AA#7 Loading data


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gscottfl
July 2, 2011, 09:28 PM
I just picked up some AA#7 to load up some 9mm rounds with a 125 gr, cast bullets. While checking my load data I found a huge difference in what my books say and what Accurate Arms Data says from their web site. For instince, my book says starting load is 7.5 gr and the online data says 5.7 gr. Any one have any idea's ?

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Walkalong
July 2, 2011, 09:54 PM
When in doubt, go with the makers data. I haven't used AA #7, so I can't really help with personal data, but 7.5 sounds high for a starting load with 124/5 Gr lead in 9MM. I have used a lot of AA #5 in the 9MM, but with lead I used W231.

Welcome to THR.

gamestalker
July 2, 2011, 10:40 PM
+1 for what Walkalong says. Variations in published data is the norm in this hobby. If you go with the manufacturer data for that bullet, you'll be OK so long as you still do a proper load work up.

zxcvbob
July 2, 2011, 10:49 PM
7.5 sounds about right to me. AA#7 is a really slow-burning powder and it takes a lot.

I just looked up Blue Dot load data in Alliant's load book before they switched everything to soft Speer bullets. It says 8.2 grains max with 125 grain cast bullets, and AA#7 should be in the same ballpark (probably just a little higher, like 8.5)

One thing to watch out for tho' is the overall length. In some cartridges it doesn't matter much, but 9mm isn't one of them. Don't seat the bullets too deep or the pressure can run way up on you.

Steve C
July 2, 2011, 11:29 PM
Accurate data I have downloaded 2008 had 7.4 to 8.2 grs of No 7 with a 125gr Lead RN in the 9mm using WSP primer.

Load data downloaded today has 5.7 grs to 6.5 grs for the 125gr Lear RN with WSP primer.

Prosper load procedure would be to start at the lower charge in the latest data, use a chrono and work up carefully and see if the new Accurate data is giving the velocities they say or if you have to go higher to the older data. Check for pressure signs and find the best load for your particular bullet.

Changes in load data could indicate differences in current powder.

gscottfl
July 3, 2011, 10:46 AM
Thanks, I agree I am going to start with the new data from the manufacturer and work up the load

SHR970
July 4, 2011, 04:32 PM
You'll find that #7 likes to be run on the higher pressure side. At lower pressures, it is less consistent and doesn't burn completely. Accurate recently castrated several loads; I don't know why but they reduced some significantly.

Dapperdan
July 4, 2011, 04:41 PM
Load data does vary a lot. For Bullseye in 9MM with 124 gr. jacketed bullets, my Hodgdon manual says 3.8-4.2. The Alliant booklet says 4.9. I'll start with 4.2, may leave it at that if everything works out. My handgun experience with regards to loading is less is better than more, at least for my purposes.

squarles67
July 4, 2011, 05:30 PM
When in doubt I always err on the side of caution and go with the lower

SHR970
July 5, 2011, 08:38 AM
Call Accurate Arms/ Western Powders or email them before loading!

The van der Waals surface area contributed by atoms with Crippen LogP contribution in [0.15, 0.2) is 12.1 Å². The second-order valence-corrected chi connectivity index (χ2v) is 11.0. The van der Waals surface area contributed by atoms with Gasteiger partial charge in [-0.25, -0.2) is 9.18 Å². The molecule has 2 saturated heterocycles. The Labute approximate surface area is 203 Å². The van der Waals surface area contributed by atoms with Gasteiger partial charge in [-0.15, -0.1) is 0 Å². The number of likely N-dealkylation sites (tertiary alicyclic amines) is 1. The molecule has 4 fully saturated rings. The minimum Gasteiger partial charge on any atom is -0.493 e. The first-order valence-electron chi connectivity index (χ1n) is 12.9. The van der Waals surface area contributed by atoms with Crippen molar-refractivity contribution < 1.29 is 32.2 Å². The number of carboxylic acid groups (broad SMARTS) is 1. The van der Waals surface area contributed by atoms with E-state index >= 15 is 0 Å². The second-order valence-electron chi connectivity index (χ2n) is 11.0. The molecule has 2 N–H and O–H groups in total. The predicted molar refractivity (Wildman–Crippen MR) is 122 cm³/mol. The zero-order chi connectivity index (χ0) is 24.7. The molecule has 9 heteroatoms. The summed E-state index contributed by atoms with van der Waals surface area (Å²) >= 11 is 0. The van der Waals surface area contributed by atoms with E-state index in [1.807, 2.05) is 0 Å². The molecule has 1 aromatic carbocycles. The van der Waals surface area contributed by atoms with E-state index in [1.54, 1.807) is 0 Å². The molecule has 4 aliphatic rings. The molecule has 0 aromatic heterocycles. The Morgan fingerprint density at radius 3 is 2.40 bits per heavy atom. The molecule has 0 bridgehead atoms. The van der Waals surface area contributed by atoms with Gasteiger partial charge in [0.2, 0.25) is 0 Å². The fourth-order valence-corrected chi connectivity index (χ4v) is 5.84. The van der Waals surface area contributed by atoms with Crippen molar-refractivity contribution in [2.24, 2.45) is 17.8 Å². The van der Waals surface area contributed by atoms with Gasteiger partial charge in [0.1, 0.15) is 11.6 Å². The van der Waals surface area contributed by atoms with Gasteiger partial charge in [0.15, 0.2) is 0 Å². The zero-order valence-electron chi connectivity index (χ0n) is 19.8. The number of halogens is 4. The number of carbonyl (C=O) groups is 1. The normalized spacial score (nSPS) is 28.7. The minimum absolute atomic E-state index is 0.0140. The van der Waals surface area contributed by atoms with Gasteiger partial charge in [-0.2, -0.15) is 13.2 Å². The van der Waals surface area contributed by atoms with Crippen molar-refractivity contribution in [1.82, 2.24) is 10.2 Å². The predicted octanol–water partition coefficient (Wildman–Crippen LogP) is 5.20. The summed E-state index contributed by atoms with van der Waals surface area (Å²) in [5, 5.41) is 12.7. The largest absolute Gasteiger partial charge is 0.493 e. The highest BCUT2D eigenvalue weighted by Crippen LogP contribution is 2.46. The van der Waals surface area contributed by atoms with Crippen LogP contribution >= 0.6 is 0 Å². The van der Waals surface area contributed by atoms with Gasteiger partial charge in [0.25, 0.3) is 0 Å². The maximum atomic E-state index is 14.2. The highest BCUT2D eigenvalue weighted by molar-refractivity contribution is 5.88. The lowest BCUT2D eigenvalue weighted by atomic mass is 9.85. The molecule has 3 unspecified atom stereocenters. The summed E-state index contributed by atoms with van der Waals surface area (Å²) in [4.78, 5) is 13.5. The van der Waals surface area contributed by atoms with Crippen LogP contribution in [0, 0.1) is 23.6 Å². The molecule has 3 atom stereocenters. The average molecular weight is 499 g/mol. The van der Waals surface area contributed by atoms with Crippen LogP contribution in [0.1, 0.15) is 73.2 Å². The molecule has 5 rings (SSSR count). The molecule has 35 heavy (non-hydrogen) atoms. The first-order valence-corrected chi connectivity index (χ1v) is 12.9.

I checked my 3.4 load guide, notes, Lyman and other manuals and that load data looks like 147 gr. lead data. That starting load may well be in squib territory. There is just far too much of a drop in that data from previous works to not be a mistake! The "New" top end of the scale does not even meet the previous starting load by a fair stretch. Unless they significantly reformulated their powder, something doesn't seem right at all.

gscottfl
July 5, 2011, 09:38 PM
I heard from Accurate Arms today as to why the varience. He said that when western powders bought accurate arms they re-ran all of the 9mm loads with new testing equipment, and different components. They also reduced the min AOL which resulted in higher pressures. In a nut shell the new data in 3.5 manual is correct and that I should build my loads off of that.

rfwobbly
July 5, 2011, 09:56 PM
Drastic changes in all Accurate centerfire pistol load info within the last year. Go by their web site or order their latest reloading guide.

me26245
July 5, 2011, 10:27 PM
I've used A lot of AA # 7.

For NRA action pistol:
122 gr LFP, 125 gr LRN, 124 gr plated TC. I use 7.0 gr AA #7 should give @ 1025 fps from 4-4.5 in barrel. Federal SP primers.

For general shooting.
124 gr Plated JHP & RN, 124 & 125 gr FMJ. I use 8.0 gr AA #7 should give @ 1150 fps from 4-4.5 in barrel. Federal SP primers. OAL 1.150 to 1.160 in.

Getting close to NATO spec 9mm.
124 gr FMJ, 124 gr Plated JHP, I use 8.8 gr AA #7 should give @ 1220 fps from a SIG 226. Tula SP Primers. OAL 1.150 to 1.160 in.

Use any data at your own risk as your milage may vary. I generally work up a load for the firearm and evaluate it in various arms to see that it performs to my specifications before loading it in mass 10-15K normally.

Remember if you shoot lead, burning powder will cause smoke which makes follow up shots harder to see and if you push it to much you will get leading in the barrel.

armoredman
July 6, 2011, 12:28 AM
Drastic changes in ALL of Accurate's data, rifles and pistols. I used #7 for years, and all of a sudden my Phantoms's favorite cast load went from middle of the road to +P.
But for you use, I use a 125 grain cast LRN lubed with Lee Liquid Alox on top of 6.4 grains #7 to good effect in my CZ P-01 @ 1.095. That load is light recoiling and quite accurate, even though it was UNDER the minimum reccomended by the last manual. Now it is close to the top of the lead data.

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